However, he does not stop there. Even though this is true, some people are deeply disturbed by this practice. He points to some who “have become so accustomed to idols until now” meaning those who had been converted from paganism. “They still think of the food they eat as food offered to an idol.” It is possible, Paul tells them their weaker consciences, or we could perhaps think of this as someone who is as yet uncertain of what their faith means or calls them to do, are damaged by this practice. Not only by their own eating of this meat but by seeing their fellow Christians do so as well. So, in this way, those who exercise what is actually their freedom to eat whatever they wish, may harm the faith of someone else. In the end, Paul says he would rather choose to never eat meat of any kind again than to cause someone else to stumble in their faith.
Knowledge puffs up, he writes, but Love builds up. In other words: ok, you are right that you are free to do as you please, but the greater choice is to love your brother or sister in Christ more than you love this freedom. If others who are weaker see you consume this meat, they may decide to eat the same thing but still believing that it is still something sacrificed to idols. By so doing, your knowledge and freedom cause the downfall of someone else.
Paul is not talking about people who are just stubborn in their ways or people who are being willfully obstinate in their belief that idol sacrifices are blasphemous. He is talking about people who truly believe this! Most significantly, he writes, “When you thus sin against members of your family [that is, your brothers and sisters in Christ], and wound their conscience when it is weak, you sin against Christ.” Perhaps freedom is not about doing what we please but about something else.
It would be easy to take this section of scripture and laminate it on top of whatever type of conflict or concern we encounter in the church. It is tempting to see ourselves as the one who knows better and the people on the other side of whatever issue concerns us at any given time as having weaker consciences or younger faith. But how do you know which of these sides is your side? The truth is, you may not ever know. We do not know which side of this issue was a new idea and which the tradition. We do not know if it was the church council who wanted to eat the sacrificed meat or if they were against it. Paul is also very careful not to say “New Christians” or “Life Long Christians” either. We do not know what those who were “weaker” or “stronger” actually looked like, what roles they played in the church or in society. What we do know is how Paul taught them to deal with the situation by putting the love of others ahead of personal freedom and privilege.
Martin Luther wrote, “The Christian is a perfectly free, lord of all and is subject to none. The Christian is a completely dutiful servant of all and is subject to all.” In other words, we are free in Christ. Law is no longer binding to us as it once was. We do not have to earn the love of God by performing or abstaining from certain acts. God loves us freely and does not require us to behave a certain way in order to get that love. However, right alongside that, we are bound to each other. In that free gift of love from God , we are also free to love one another. Free to concern ourselves not with our own needs but that of others. In a manner of speaking we are, in freedom, bound to one another’s needs.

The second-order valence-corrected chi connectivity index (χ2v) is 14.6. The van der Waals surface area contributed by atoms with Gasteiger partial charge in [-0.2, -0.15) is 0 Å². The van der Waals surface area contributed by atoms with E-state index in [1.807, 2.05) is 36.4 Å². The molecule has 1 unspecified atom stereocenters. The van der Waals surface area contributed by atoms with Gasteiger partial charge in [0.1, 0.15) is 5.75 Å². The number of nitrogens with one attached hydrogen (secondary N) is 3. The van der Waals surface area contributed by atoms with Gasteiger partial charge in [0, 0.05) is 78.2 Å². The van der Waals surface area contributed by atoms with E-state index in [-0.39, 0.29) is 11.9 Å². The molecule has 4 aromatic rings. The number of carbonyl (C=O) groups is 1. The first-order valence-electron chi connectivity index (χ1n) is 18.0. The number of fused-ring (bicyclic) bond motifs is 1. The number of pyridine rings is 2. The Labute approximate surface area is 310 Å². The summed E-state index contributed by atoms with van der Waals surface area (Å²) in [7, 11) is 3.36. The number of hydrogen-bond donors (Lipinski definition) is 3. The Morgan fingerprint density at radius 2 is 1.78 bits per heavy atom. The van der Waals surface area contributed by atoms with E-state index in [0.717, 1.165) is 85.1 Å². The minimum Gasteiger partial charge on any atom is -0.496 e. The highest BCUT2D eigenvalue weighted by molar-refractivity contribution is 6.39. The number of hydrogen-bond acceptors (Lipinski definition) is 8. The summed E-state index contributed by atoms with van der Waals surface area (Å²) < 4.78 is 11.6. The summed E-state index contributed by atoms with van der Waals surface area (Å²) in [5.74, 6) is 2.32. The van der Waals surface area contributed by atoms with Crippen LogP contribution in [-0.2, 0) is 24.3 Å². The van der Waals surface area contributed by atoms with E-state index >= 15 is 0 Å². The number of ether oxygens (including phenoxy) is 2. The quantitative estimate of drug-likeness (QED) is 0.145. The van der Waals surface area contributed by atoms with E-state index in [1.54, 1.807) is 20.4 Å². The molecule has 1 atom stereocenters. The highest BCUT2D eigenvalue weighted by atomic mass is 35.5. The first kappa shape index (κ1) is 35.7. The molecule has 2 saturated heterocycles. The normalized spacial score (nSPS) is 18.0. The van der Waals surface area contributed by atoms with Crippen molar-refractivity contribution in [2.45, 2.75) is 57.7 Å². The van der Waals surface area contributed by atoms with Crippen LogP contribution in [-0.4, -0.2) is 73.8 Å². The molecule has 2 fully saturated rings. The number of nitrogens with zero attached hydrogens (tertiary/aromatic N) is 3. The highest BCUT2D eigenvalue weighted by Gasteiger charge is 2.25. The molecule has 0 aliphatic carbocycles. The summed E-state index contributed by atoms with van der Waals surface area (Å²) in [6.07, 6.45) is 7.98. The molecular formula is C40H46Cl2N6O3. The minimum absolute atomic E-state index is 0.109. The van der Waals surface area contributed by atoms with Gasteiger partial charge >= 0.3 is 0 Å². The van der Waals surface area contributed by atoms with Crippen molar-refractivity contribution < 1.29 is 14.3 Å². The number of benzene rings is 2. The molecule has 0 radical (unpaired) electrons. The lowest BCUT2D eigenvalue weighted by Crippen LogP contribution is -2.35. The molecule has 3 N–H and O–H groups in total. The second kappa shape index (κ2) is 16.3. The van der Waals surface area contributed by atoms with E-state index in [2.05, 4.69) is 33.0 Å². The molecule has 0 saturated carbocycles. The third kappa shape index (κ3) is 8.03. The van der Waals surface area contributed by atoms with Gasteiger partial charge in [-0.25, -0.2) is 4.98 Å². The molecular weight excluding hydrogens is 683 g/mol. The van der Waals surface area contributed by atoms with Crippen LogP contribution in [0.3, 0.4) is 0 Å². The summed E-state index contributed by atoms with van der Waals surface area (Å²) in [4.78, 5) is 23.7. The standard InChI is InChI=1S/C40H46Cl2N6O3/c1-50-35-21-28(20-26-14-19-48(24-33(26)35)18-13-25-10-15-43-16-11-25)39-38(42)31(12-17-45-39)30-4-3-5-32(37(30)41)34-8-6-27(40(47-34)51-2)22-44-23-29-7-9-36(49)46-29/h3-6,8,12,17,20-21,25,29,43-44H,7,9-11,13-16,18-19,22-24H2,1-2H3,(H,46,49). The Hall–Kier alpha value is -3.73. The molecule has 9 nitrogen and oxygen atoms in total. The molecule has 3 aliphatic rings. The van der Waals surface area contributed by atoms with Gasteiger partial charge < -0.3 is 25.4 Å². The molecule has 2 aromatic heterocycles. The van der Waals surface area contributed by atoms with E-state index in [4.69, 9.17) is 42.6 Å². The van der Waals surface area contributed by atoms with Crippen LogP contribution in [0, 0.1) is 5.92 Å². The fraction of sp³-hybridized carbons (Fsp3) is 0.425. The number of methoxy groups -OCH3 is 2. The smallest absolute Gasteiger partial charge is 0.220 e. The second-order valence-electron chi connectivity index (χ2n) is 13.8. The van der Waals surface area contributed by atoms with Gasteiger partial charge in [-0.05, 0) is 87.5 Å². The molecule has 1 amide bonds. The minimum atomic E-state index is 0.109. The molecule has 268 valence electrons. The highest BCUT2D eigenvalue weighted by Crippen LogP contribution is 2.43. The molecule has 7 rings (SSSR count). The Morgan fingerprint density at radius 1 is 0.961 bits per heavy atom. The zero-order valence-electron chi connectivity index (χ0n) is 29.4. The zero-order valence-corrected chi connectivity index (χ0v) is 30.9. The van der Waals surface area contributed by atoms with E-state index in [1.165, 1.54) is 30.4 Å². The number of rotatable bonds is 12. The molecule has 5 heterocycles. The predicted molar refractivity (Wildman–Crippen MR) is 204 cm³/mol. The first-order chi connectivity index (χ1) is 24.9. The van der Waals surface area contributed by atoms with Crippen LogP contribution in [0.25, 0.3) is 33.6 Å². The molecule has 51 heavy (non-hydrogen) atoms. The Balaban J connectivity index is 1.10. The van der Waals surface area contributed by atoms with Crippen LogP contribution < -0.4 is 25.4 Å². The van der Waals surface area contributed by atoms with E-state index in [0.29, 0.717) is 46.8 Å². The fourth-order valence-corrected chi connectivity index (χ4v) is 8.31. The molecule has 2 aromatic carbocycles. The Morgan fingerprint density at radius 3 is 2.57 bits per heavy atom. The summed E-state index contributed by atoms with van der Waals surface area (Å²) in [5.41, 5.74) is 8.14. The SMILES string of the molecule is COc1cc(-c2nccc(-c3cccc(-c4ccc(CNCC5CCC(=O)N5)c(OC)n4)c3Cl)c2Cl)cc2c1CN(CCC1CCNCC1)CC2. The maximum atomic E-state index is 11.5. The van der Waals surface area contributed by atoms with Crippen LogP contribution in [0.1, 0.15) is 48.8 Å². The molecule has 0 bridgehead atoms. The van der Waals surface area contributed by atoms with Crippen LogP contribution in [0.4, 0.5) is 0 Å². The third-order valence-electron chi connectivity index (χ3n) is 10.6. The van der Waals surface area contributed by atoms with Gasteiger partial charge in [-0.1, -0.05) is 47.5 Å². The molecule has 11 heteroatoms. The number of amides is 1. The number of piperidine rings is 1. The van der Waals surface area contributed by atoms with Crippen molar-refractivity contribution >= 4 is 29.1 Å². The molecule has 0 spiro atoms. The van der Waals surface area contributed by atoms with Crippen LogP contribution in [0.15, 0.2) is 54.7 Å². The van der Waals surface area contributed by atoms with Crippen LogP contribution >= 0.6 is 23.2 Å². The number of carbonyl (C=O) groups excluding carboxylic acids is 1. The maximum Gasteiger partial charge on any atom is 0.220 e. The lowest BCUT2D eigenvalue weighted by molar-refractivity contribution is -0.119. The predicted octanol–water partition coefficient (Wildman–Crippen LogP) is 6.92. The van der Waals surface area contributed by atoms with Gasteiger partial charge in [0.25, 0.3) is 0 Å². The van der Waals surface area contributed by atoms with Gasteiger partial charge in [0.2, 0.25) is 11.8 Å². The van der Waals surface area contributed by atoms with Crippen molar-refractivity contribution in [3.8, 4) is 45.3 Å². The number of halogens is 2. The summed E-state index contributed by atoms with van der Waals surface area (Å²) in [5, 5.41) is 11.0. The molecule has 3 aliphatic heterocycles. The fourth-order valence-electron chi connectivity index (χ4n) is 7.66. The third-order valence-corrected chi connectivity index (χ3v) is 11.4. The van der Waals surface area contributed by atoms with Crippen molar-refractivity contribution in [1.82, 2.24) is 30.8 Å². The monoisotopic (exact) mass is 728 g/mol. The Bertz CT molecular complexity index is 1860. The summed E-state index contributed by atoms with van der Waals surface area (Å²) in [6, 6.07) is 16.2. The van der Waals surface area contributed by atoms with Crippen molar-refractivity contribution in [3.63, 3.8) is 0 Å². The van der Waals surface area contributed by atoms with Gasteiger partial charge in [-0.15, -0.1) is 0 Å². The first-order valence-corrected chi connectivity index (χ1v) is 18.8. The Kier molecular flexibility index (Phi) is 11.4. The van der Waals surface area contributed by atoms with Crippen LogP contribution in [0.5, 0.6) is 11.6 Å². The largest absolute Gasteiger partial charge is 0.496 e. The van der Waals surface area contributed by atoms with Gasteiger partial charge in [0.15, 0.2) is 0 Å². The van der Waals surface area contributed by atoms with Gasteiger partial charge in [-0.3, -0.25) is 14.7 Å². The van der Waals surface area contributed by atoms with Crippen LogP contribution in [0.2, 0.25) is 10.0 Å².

This reminds me of something my father used to tell me when I was a little girl. He would say, “Rosemary, we are a family and that is something special. A family is like a football team: everyone has to work together in order to win. Can the quarterback or coach win the game?” “Well, not really,” I would say, “though they make a big difference! Or a really good kicker could win the game, too!” “Yes,” my dad would say, “and a big mistake by any one player could lose a game as well, but does any player win or lose on their own?” “No, of course not,” I said. “Well,” my dad would say, “that’s like us. We are a team. You see, we win or lose together. So when we disagree, it isn’t about my winning and you loosing or even the other way around. If you lose, then I lose too. If one wins, we all win. It takes all the players to even make a game in the first place. We have to work together just like they do in order to play the game. To be a family.”
Sounds a little like our story from the beginning, doesn’t it? This may be the kind of thing Paul was trying to teach the Corinthians and what Jesus tries to teach us. At the end of the text, Paul talks about how we treat our brothers and sisters and that language is very important. Jesus used the same words when he spoke of his followers. Our brothers and sisters; our family. It is something other than, or perhaps even greater than, our biological brothers and sisters. In our baptism we are made one family, one team. My father showed me and Luther and Paul are showing all of us that while we are free in Christ, we have love for one another in Christ as well. When one wins, we all win. We all win together.
So what does that look like for us at Shepherd of the Hills? What does that look like for our family here? Well, it means, to use my father’s words, we are a team. We win or lose together, not as individuals but as a whole. There is no I in team and, in a manner of speaking, there is no I in church either. It means that when we make decisions the issues we work with are important but our care for one another is of greater importance. It means that when we make choices for our actions we must consider not just what we want or are free to do, but we also consider what the rest of our family needs as well—the family into which we have been made through Jesus Christ.